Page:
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Ford Motor Company (F), International Business Machines Corp. (IBM): A Day Full of Legendary Origins

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On this day in economic and business history …

June 16 is a particularly eventful day for American business. Several of the world’s most iconic companies were founded on June 16ths throughout history. Let’s take a quick look at the origins of these businesses — and at some other important events in the history of American capitalism that also happened to take place today.

Ford Motor Company (NYSE:F)

Birth of the blue oval

Ford Motor Company (NYSE:F) was officially created on June 16, 1903. This was almost exactly seven years after Henry Ford Motor Company (NYSE:F) first successfully test-drove an automobile he’d built himself. It was not Ford Motor Company (NYSE:F)’s first effort at building a car company — two earlier efforts had foundered — but it would be his last, as the world well knows. Ford Motor Company (NYSE:F) was an immediate success and began paying dividends to its private shareholders later that year.

Here’s an example of how transformative Ford Motor Company (NYSE:F)’s influence was on the auto industry: Only 11,235 motor vehicles were built in 1903, and about 15% of them were Ford Motor Company (NYSE:F) autos. In 1909, the year after Ford built its first Model T, total production had risen to 124,000 passenger cars. When the 10 millionth Model T rolled off the assembly line in 1924, it was one of 3.2 million passenger cars built that year, and more than half of them were Fords.

Tabulating a dynasty

International Business Machines Corp. (NYSE:IBM) was created on June 16, 1911, as the result of a merger between three technically inclined manufacturing businesses. It was known as the Computing-Tabulating-Recording Company until 1924 — the same year that Ford built its 10 millionth Model T. CTR, as it was sometimes known, traced its origins to an inventor named Herman Hollerith, who devised a punched-card tabulator that offered tremendous time savings for enterprises (like the U.S. Census) engaged in the tedium of tallying up vast quantities of data. However, it wasn’t Hollerith who built International Business Machines Corp. (NYSE:IBM) into the business-services behemoth you know today. Much of International Business Machines Corp. (NYSE:IBM)’s character was formed during the tenure of the two Thomas Watsons, a legendary father-and-son executive pair that guided the company for more than half a century. You can read more about International Business Machines Corp. (NYSE:IBM)’s origins and its Watson-driven rise to prominence when you click on this link.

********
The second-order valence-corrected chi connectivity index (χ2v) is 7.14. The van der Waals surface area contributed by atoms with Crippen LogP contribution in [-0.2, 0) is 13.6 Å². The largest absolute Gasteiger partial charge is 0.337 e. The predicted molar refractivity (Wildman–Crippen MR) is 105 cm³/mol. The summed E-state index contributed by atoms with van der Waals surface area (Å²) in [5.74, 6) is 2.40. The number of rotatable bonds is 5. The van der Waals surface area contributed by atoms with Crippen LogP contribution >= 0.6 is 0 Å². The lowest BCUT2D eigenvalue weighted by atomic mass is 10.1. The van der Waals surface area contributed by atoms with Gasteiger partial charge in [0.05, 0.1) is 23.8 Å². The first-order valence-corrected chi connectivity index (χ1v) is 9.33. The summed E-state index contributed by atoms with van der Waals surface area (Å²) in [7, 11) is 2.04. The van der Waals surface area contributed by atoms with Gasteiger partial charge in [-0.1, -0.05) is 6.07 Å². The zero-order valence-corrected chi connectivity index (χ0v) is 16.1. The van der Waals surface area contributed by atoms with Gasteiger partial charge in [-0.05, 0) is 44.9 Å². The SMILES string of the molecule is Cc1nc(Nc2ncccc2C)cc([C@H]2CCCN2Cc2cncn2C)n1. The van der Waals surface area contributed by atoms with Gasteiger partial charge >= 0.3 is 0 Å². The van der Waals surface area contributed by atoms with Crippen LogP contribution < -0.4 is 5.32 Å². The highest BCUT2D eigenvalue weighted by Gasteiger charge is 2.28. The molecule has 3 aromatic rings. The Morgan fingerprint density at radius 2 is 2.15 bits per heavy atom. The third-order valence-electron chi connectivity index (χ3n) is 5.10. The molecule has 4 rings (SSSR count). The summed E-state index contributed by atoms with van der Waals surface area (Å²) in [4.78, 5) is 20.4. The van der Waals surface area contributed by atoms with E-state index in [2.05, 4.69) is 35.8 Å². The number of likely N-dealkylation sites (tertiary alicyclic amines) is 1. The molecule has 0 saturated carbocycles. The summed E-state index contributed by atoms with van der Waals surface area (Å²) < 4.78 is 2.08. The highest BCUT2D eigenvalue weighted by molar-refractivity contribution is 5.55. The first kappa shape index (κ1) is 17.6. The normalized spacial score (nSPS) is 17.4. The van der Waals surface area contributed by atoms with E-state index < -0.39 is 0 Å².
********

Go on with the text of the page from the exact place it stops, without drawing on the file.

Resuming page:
Another business-oriented computing leader begins

Oracle Corporation (NASDAQ:ORCL) also began its life on the same date as its longtime peer International Business Machines Corp. (NYSE:IBM), as it was founded on June 16, 1977, as Software Development Laboratories. In fact, IBM has a great deal to do with Larry Ellison’s decision to create the company that would grow into one of IBM’s greatest challengers in software-focused business services. A research paper published in International Business Machines Corp. (NYSE:IBM)’s Journal of Research and Development during the mid-1970s clued Ellison into the principles of relational database management, which remains the core of Oracle Corporation (NASDAQ:ORCL)’s business today. IBM didn’t see the value in commercializing the concept, and their loss became Ellison and Oracle Corporation (NASDAQ:ORCL)’s enduring gain — Oracle Corporation (NASDAQ:ORCL) has since grown to become the second-largest software company in the world, worth two-thirds of what IBM is today.

Maybe you should have stuck to the city
The City Bank of New York — forerunner to Citigroup Inc (NYSE:C) — was formed in New York City on June 16, 1812, just as the United States was about to enter its second war with England. According to Citigroup Inc (NYSE:C) itself, the bank began with $2 million in capital and 22 employees. Revolutionary War Col. Samuel Osgood is credited with founding the bank, and he brought the lessons he’d learned as director of the Bank of North America to bear on expanding banking in then-finance-unfriendly New York City.

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